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Feighan: Medicaid bridges care gap for disabled kids

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The first time services were cut for my disabled daughter, I cried in the restroom at work.

My daughter was 7 and we’d been allotted a certain number of hours a week for something called respite. Every other Sunday afternoon, a caregiver came to our house for my daughter, who was born with a rare genetic condition, while my husband, son and I did other family things like visiting a park or going out to lunch. An outside agency paid for it. We’d never had it before.

A funny thing happens when you finally get a chance to step back from around-the-clock caregiving for someone with disabilities. You realize how exhausting it is. You realize that your frantic “normal” — running around to doctor’s appointments, therapy sessions, feeding, bathing and keeping your child safe — is anything but. And you realize how heavenly it is to simply sit down on the sofa and breathe.

But six months in, I got a phone call at work. The agency that funded our respite care was going through serious budget cuts. We no longer qualified for outside care. We were on our own. Again.

I wiped away the mascara as it ran down my cheeks. I didn’t want to go back to the way it was.

Watching the most recent debates to dismantle the Affordable Care Act, or Obamacare, I remembered those feelings as I watched the Senate debate massive cuts to Medicaid that would’ve potentially left millions without insurance.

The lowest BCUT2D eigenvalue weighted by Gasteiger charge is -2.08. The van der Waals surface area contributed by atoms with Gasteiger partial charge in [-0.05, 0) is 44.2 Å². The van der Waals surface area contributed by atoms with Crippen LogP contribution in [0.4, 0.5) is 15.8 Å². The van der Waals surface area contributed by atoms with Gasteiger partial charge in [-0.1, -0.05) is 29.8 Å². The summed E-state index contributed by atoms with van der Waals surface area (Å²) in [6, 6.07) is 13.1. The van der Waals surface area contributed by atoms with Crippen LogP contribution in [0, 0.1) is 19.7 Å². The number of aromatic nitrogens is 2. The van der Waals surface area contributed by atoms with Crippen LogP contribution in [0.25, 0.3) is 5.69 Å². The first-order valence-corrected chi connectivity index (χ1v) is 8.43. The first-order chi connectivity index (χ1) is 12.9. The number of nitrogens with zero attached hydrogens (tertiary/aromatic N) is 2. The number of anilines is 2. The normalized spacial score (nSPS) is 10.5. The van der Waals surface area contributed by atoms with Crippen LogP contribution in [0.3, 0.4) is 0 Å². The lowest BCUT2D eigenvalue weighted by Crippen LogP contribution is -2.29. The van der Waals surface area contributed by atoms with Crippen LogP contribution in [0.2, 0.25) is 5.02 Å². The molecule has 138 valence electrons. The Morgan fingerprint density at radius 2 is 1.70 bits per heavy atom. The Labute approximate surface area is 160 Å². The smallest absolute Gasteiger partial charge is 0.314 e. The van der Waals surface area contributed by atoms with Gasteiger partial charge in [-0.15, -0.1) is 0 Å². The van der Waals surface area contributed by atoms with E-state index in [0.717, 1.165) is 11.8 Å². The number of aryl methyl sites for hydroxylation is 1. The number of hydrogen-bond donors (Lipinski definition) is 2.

I wondered how many of those same senators had ever spent time with someone who relies on Medicaid, especially children with serious disabilities.

There’s a perception that Medicaid is only for low-income families. It isn’t. It’s also for families like mine — two working parents trying desperately to give their daughter the life she deserves.

Medicaid isn’t some arbitrary political pawn. For many families, it’s the difference being able to keep a disabled child or loved one at home with the right services and supports, or putting him or her in a nursing home or institution.

It’s the difference between providing therapy for a child caught in the darkness of autism or not. And it’s about paying for medical equipment and medicine that could bankrupt a working family.

Not that Medicaid isn’t without its problems. Getting services approved or authorized is an infuriating, agonizing maze of red tape. It can be so difficult to navigate at times that it’s enough to make you want to say, “Forget it.”

Months after our services were cut, we got notice that my daughter qualified for another program using Medicaid dollars for developmentally disabled children. It would help cover therapy, medical equipment and other things our primary insurance didn’t. Only the neediest kids in Michigan are eligible. It also covers respite care.

A case worker visited our house to do an assessment. She watched as my daughter drank water from the toilet when I wasn’t looking, threw toys all over the house and cut her finger. Little red dots seeped through the intake paperwork.

“Is this normal?” the caseworker asked. I laughed. Normal is a myth, but it was typical.

That’s why Medicaid is a lifeline for so many. People with disabilities and their families rely on it simply to live their lives. It helps keep families intact while working to maximize the potential of children who deserve a chance at a decent life as much as anyone.

So while the debate over repealing the Affordable Care Act may be on the back burner for now, families like mine remain on edge about future Medicaid cuts.

For now, our family qualifies for respite again. A weekend caregiver comes to give us a break for several hours. We rest, recharge and start all over again, trying to be the best parents we can be. And I’m eternally grateful. I don’t want to go back to the way it was.

mfeighan@detroitnews.com

Twitter: @mfeighan

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